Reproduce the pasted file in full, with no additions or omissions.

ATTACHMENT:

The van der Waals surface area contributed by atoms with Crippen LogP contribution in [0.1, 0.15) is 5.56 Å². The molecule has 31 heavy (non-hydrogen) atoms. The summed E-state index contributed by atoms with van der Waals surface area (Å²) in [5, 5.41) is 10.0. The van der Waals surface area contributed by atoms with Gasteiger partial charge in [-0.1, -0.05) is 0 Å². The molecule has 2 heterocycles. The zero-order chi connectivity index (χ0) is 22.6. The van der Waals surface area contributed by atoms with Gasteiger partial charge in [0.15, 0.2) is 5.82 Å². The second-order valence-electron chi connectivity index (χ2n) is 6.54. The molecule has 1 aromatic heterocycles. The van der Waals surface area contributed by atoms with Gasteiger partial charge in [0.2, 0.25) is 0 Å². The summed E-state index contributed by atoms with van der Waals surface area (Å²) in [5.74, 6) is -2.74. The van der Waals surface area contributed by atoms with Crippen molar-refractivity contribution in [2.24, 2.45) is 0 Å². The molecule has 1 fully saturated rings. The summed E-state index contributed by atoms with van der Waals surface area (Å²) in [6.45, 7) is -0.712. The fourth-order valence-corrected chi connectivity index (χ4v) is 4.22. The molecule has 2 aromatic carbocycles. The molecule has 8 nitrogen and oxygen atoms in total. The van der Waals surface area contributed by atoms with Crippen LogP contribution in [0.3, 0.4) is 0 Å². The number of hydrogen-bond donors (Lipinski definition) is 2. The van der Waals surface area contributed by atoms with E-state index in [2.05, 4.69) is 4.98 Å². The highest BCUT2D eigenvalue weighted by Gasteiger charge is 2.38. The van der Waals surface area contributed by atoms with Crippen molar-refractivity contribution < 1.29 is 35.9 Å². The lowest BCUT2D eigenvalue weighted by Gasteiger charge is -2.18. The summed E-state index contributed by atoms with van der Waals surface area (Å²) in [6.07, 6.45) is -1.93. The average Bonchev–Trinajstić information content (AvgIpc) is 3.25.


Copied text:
The van der Waals surface area contributed by atoms with Crippen LogP contribution in [0.1, 0.15) is 5.56 Å². The molecule has 31 heavy (non-hydrogen) atoms. The summed E-state index contributed by atoms with van der Waals surface area (Å²) in [5, 5.41) is 10.0. The van der Waals surface area contributed by atoms with Gasteiger partial charge in [-0.1, -0.05) is 0 Å². The molecule has 2 heterocycles. The zero-order chi connectivity index (χ0) is 22.6. The van der Waals surface area contributed by atoms with Gasteiger partial charge in [0.15, 0.2) is 5.82 Å². The second-order valence-electron chi connectivity index (χ2n) is 6.54. The molecule has 1 aromatic heterocycles. The van der Waals surface area contributed by atoms with Gasteiger partial charge in [0.2, 0.25) is 0 Å². The summed E-state index contributed by atoms with van der Waals surface area (Å²) in [5.74, 6) is -2.74. The van der Waals surface area contributed by atoms with Crippen molar-refractivity contribution in [2.24, 2.45) is 0 Å². The molecule has 1 fully saturated rings. The summed E-state index contributed by atoms with van der Waals surface area (Å²) in [6.45, 7) is -0.712. The fourth-order valence-corrected chi connectivity index (χ4v) is 4.22. The molecule has 2 aromatic carbocycles. The molecule has 8 nitrogen and oxygen atoms in total. The van der Waals surface area contributed by atoms with Crippen LogP contribution in [0.3, 0.4) is 0 Å². The number of hydrogen-bond donors (Lipinski definition) is 2. The van der Waals surface area contributed by atoms with E-state index in [2.05, 4.69) is 4.98 Å². The highest BCUT2D eigenvalue weighted by Gasteiger charge is 2.38. The van der Waals surface area contributed by atoms with Crippen molar-refractivity contribution < 1.29 is 35.9 Å². The lowest BCUT2D eigenvalue weighted by Gasteiger charge is -2.18. The summed E-state index contributed by atoms with van der Waals surface area (Å²) in [6.07, 6.45) is -1.93. The average Bonchev–Trinajstić information content (AvgIpc) is 3.25.